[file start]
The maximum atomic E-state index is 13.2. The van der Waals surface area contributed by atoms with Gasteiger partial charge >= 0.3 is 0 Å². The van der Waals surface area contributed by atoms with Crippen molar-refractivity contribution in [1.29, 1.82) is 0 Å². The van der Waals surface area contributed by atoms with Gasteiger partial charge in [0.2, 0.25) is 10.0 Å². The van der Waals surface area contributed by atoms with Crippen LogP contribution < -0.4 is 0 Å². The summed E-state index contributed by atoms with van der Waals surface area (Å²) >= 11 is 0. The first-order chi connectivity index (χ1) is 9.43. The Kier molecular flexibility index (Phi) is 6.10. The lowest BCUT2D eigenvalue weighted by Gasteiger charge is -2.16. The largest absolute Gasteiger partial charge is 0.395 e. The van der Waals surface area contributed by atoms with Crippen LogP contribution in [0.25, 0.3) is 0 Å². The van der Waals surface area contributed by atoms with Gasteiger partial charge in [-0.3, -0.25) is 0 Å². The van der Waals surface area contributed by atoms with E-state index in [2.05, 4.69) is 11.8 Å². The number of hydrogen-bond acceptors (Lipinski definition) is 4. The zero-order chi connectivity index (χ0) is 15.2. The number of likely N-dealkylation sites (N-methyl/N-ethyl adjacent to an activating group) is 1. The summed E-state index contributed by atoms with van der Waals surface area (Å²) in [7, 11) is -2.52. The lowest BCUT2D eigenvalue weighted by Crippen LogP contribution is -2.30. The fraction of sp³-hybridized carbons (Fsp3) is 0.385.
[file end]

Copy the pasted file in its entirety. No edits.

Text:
The maximum atomic E-state index is 13.2. The van der Waals surface area contributed by atoms with Gasteiger partial charge >= 0.3 is 0 Å². The van der Waals surface area contributed by atoms with Crippen molar-refractivity contribution in [1.29, 1.82) is 0 Å². The van der Waals surface area contributed by atoms with Gasteiger partial charge in [0.2, 0.25) is 10.0 Å². The van der Waals surface area contributed by atoms with Crippen LogP contribution < -0.4 is 0 Å². The summed E-state index contributed by atoms with van der Waals surface area (Å²) >= 11 is 0. The first-order chi connectivity index (χ1) is 9.43. The Kier molecular flexibility index (Phi) is 6.10. The lowest BCUT2D eigenvalue weighted by Gasteiger charge is -2.16. The largest absolute Gasteiger partial charge is 0.395 e. The van der Waals surface area contributed by atoms with Crippen LogP contribution in [0.25, 0.3) is 0 Å². The van der Waals surface area contributed by atoms with Gasteiger partial charge in [-0.3, -0.25) is 0 Å². The van der Waals surface area contributed by atoms with E-state index in [2.05, 4.69) is 11.8 Å². The number of hydrogen-bond acceptors (Lipinski definition) is 4. The zero-order chi connectivity index (χ0) is 15.2. The number of likely N-dealkylation sites (N-methyl/N-ethyl adjacent to an activating group) is 1. The summed E-state index contributed by atoms with van der Waals surface area (Å²) in [7, 11) is -2.52. The lowest BCUT2D eigenvalue weighted by Crippen LogP contribution is -2.30. The fraction of sp³-hybridized carbons (Fsp3) is 0.385.